• RIL’s objection to RCOM-MTN merger – should such spanners be thrown in the works?
    • It is very surprising that Anil Ambani’s elder brother decided to put a spanner in the works of RCOM-MTN merger. Whose interests is it trying to protect? Of the shareholders? I have serious reservations on this. In fact the merger should help the shareholders, many of whom are RIL’s shareholders also.
    • Having been a highly educated and a top notch businessman in the world in his own right, I think with this one step, Mukesh Ambani is undoing what all he has earned – whatever may be the outcome. He ought to allow Anil Ambani go ahead with the deal and create one of the world’s largest telecom giants.
    • Anil Ambani for his part also should not try and pull off some similar trick. It will only do them both some damage in the long run.
    • Look at the synopsis of the controversy here.
  • Commercial establishments to get only branded fuel?
    • Hospitals, hotels, malls, cinema halls and other commercial establishments will not be able to avail subsidised diesel anymore. They have to buy costlier premium (or branded) diesel. Public sector oil companies IOC, BPCL and HPCL plan to stop supply of subsidised diesel to commercial establishments. Retail price of branded fuel is not regulated by the government and its price could be substantially raised, depending on the demand.
    • Branded fuel is costlier (petrol Rs 4 per litre and diesel Rs 2.25 per litre) than the normal fuel in Delhi.
  • One more high-profile CEO loses his job due to subprime crisis?
    • This time it is AIG’s Martin Sullivan.
    • AIG – American International Group is insurance major. One of its units issues credit-default swaps that promise to reimburse investors for losses on securities that included subprime assets. The business started issuing swaps a decade ago.
    • In just a year after he took over the job in 2005, AIG showed record performance with $14 bn in earnings. But by 2007 it started showing declines in profits and by the 4th quarter of 2007-08, it posted $5.29 bn loss.
    • That’s the corporate world for you. Have guts to head a financial conglomerate? Most of these losses, mind you, are reported to be related to a revaluation of the assets it holds; they are not losses that are booked yet.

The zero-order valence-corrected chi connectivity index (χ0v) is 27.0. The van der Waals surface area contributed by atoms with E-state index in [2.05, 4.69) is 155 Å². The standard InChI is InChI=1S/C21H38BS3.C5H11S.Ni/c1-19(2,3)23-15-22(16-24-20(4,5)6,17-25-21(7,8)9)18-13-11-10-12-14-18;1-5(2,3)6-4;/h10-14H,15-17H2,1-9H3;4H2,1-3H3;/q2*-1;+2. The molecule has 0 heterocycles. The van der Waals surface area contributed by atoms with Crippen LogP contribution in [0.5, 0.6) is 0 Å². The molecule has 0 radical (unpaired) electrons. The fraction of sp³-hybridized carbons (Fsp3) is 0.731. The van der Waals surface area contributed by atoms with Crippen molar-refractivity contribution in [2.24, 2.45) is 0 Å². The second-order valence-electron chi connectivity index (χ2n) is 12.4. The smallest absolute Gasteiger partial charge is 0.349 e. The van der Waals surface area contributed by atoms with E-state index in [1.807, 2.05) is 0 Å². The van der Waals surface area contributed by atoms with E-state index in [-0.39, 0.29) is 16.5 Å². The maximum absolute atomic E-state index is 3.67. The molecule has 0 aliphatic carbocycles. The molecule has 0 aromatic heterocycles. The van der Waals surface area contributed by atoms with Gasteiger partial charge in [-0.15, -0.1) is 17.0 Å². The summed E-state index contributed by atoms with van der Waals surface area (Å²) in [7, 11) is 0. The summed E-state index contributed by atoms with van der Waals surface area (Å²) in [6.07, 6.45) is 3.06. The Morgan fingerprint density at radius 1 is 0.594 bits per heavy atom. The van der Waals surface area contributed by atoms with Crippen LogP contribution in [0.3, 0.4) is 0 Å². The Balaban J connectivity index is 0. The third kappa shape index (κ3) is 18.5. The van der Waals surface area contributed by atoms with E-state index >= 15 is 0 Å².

• Looks there is only one way for corporate head honchos – down. After working for a couple of years at the helm of affairs, one should be prepared to retire – mostly licking wounds.
  • Know the meaning of ‘Kalaignar’?
    • All of you might know that Tamilnadu Chief Minister Mr. Karunanidhi is often referred to as ‘Kalaignar.’ Ever wondered what it meant?
    • Being a non-Tamil, I didn’t know the meaning till today; when one of ET editorials revealed it to me. It means ‘creative artist.’
    • You might know that he is originally from the cinema field.
  • Inflation and rate of returns on investments
    • With inflation touching the 8.75% levels, the debate about negative returns is appearing again. If you have invested in a bank fixed deposit which gives you a 7-8% rate of return, you are actually earning a negative real rate of return on your investment (rate of return minus rate of inflation).
    • What could be the consequence of negative returns? When inflation is high, there is a natural incentive to consume more in the present as inflation acts as a disincentive to save for future consumption. This is because your money is worth more today than it will be tomorrow. This is especially true if your investments are rendering a negative return.
    • The best way to cope with a situation where you could potentially be receiving negative returns is to move your portfolio away from low-yielding fixed income instruments, like bank fixed deposits, towards assets that offer a better rate of returns. Time and again, studies have shown that the return on equity and equity-linked instruments have typically beaten inflation by a substantial margin, over the long term.
    • Experts say that over the past 10 years, India has never had a negative rate of return for extended periods of time. There may have been short periods when inflation temporarily overtook the rate of return on fixed income instruments. But those were aberrations and were promptly reversed.
    • In this context, one concept that is worth our attention is Fisher relation. This explains the co-movement between interest rates and the inflation expectations. This is stated to be not very strong in India. This means that any rise in the inflation rate in India need not necessarily be followed with a hike in the domestic interest rates. It also depends on factors other than inflation.
  • What is regulatory dissonance?
    • You might remember that RBI is very unhappy with Sahara India group and has sought to impose severe restrictions on its deposit taking practices.
    • But the IRDA, the insurance regulator of the country is not worried by its practices and it is business as usual for the IRDA and the Sahara Group.
    • A situation like this is what is defined by the term regulatory dissonance. Regulators take opposing views.
  • On corporate social responsibility
    • We would be seeing some debate or the other about this catch phrase time and again in the press. This is a favourite general essay topic.
    • Take a look at a very good piece written by RC Bhargava, Chairman of Maruti Suzuki India Limited here. Worth a read.
  • Look at the Euro 2008 championship update

1 Comment:

Anonymous said...

ramakrishna thats a very good effort ........ i hope 2 go 2 the I.A.S. please guide me .my ID is sharmapiyush11@yahoo.com ....... sir thats urgent since i m leawing for swiss next week